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Punishment & Profit: Programs & Labor

Punishment & Profit

Originally Aired: Tuesday, March 2, 2021


Rehabilitative programs in prisons and jails are constantly at risk of defunding. However, programs that require incarcerated people to work for little or no pay continue to exist across the country thanks to an exception in the Thirteenth Amendment. They farm crops, remove asbestos, fight wildfires, clean medical waste, serve on suicide watch and more. It’s estimated that, if incarcerated workers were fairly compensated, they would be owed more than $14 billion in wages. Join us to learn about failures in rehabilitative programming, how prison labor filters into the products and services we use in our daily lives, and what advocates are doing to finally end this legal form of slavery that has endured in the U.S.

Guest speakers include activists Kamau Allen (Abolish Slavery National Network), Amani Sawari (National Prison Strike) and Jorge Renaud (Latino Justice); and attorney Andrew Free. Worth Rises’ Executive Director Bianca Tylek hosts.


Leadership support for The Greene Space’s Artist-in-Residence program is provided by:


Worth Rises is a non-profit advocacy organization dedicated to dismantling the prison industry and ending the exploitation of those it touches. The organization exposes the commercialization of the criminal legal system and advocates and organizes to protect and return the economic resources extracted from affected communities and strip the industry of its power. Through this work, Worth Rises is helping to clear the road toward a safe and just world free of police and prisons. Find out more at worthrises.org.

Credit: Photo provided by guest

Bianca is the Founder and Executive Director of Worth Rises, combining her direct experience with the criminal legal system and expertise in financial and legal services to challenge the prison industry.

Before founding Worth Rises in 2017, Bianca was a legal fellow at the Brennan Center for Justice, where she investigated the perverse financial incentives created by correctional funding. Previously, Bianca also worked with various state and local corrections agencies, including New York City, Pennsylvania, and Massachusetts. Most notably, in New York City, she drafted the young adult plan that eliminated solitary confinement for young adults 21 years old and younger—a first in the nation.

Bianca has also consulted to the Association of State Correctional Administrators and worked for the Campaign to End Mass Incarceration at the American Civil Liberties Union. Bianca co-founded College Pathways at Rikers Island, a preparation program for incarcerated students interested in pursuing higher education.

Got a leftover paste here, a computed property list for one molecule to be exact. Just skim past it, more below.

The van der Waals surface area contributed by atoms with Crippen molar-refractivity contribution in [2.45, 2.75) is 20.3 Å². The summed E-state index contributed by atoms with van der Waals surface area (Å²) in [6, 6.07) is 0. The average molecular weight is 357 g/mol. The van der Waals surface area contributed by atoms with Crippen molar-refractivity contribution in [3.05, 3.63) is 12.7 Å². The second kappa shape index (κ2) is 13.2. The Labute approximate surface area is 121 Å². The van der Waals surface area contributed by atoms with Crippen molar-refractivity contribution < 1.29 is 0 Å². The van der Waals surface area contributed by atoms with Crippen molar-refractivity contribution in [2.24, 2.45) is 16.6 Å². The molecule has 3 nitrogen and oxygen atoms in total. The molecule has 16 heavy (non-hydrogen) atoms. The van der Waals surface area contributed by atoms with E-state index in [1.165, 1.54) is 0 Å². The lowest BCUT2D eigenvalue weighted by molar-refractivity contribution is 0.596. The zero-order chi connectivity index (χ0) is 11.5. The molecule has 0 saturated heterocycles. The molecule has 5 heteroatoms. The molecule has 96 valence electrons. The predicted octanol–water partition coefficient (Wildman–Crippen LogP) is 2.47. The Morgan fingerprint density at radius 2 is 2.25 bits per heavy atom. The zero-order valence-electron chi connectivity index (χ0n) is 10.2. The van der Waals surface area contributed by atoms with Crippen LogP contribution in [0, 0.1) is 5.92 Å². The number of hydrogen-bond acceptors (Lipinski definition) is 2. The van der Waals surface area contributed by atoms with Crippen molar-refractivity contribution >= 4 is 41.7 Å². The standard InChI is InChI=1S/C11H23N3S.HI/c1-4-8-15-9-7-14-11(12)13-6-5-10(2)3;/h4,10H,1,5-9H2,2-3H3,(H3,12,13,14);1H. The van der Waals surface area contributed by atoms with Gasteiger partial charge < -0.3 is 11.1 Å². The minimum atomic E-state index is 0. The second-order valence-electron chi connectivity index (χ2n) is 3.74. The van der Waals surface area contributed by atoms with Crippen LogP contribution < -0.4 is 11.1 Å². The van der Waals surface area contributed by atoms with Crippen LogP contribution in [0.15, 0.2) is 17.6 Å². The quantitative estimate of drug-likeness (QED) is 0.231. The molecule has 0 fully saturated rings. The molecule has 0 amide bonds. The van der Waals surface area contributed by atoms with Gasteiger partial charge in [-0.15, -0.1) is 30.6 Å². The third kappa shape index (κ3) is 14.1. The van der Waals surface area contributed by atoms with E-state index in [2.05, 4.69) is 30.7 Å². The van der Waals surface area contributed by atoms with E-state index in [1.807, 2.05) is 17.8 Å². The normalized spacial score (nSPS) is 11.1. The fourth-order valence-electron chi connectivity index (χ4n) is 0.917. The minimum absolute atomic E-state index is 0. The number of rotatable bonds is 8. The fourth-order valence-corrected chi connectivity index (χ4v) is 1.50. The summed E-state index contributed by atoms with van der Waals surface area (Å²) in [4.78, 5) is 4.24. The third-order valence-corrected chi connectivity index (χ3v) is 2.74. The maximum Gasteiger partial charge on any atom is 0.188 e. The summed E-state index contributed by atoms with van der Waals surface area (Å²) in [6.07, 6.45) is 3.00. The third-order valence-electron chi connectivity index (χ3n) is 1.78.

Before committing her career to the struggle for justice, Bianca worked as a financial analyst at Citigroup and Morgan Stanley. 

Bianca has been honored as a Draper Rickard Kaplan Entrepreneur, Art for Justice Fellow, TED Fellow, Equal Justice Works Fellow, Harvard University Presidential Public Service Fellow, Ford Foundation Public Interest Fellow, Paul & Daisy Soros New American Fellow, and an Education Pioneers Analyst Fellow. Bianca holds a B.A. from Columbia University and a J.D. from Harvard Law School.

Credit: Photo provided by guest

Kamau Allen is a Howard University graduate and a full time community organizer with Together Colorado. Through his passion for racial justice and criminal justice transformation, he has worked to help communities achieve police accountability and criminal justice reform. In 2018, his involvement with Together Colorado allowed him to help manage the steering committee for the grassroots campaign that abolished slavery from Colorado’s constitution. Kamau is currently the acting director of the Abolish Slavery National Network (ASNN). ASNN aspires to abolish slavery from every state constitution and the constitution of the United States.

Credit: Photo provided by guest

Amani Sawari is a writer, founder of SawariMedia LLC, spokesperson for Jailhouse Lawyer Speak’s 2018 National Prison Strike and a 2019 Civil Rights Fellow with the Roddenberry Foundation. She graduated from the University of Washington with her Bachelor degree in both Media Communication Studies and Law, Economics & Public Policy. Her visionary publications, including the National Right2Vote Report, aid in distributing legislative updates and building community among participants in the prison resistance movement on both sides of the wall across 30 states.

Credit: Photo provided by guest

Born in New Mexico and raised in Texas, Jorge is the son of a Louisiana farmer and a woman who waded the Rio Bravo at 15. Jorge has been a National Organizer with the Center for Community Change, a Senior Policy Analyst at the Prison Policy Initiative, and is currently the SW Region Director for Policy and Advocacy at LatinoJustice PRLDEF. He was the 2020 Poet in Residence at the Civil Rights Corps and is the incoming Writer in Residence for the Texas After Violence Project. Jorge spent 27 years in Texas cages for robbery.

Andrew is an abolitionist immigration and civil rights lawyer focused on corporate and government accountability and transparency. He founded and leads the #DetentionKills Network, a mutual aid network organizing, supporting, and centering immigrants and refugees who lose loved ones and community members inside DHS cages. He serves as class counsel or putative class counsel for more than a hundred thousand current and formerly detained noncitizens who allege private prison operators engaged in unlawful labor practices and forced labor in civil immigration detention centers. He is also a prolific Freedom of Information Act requestor, litigator, and evangelist.

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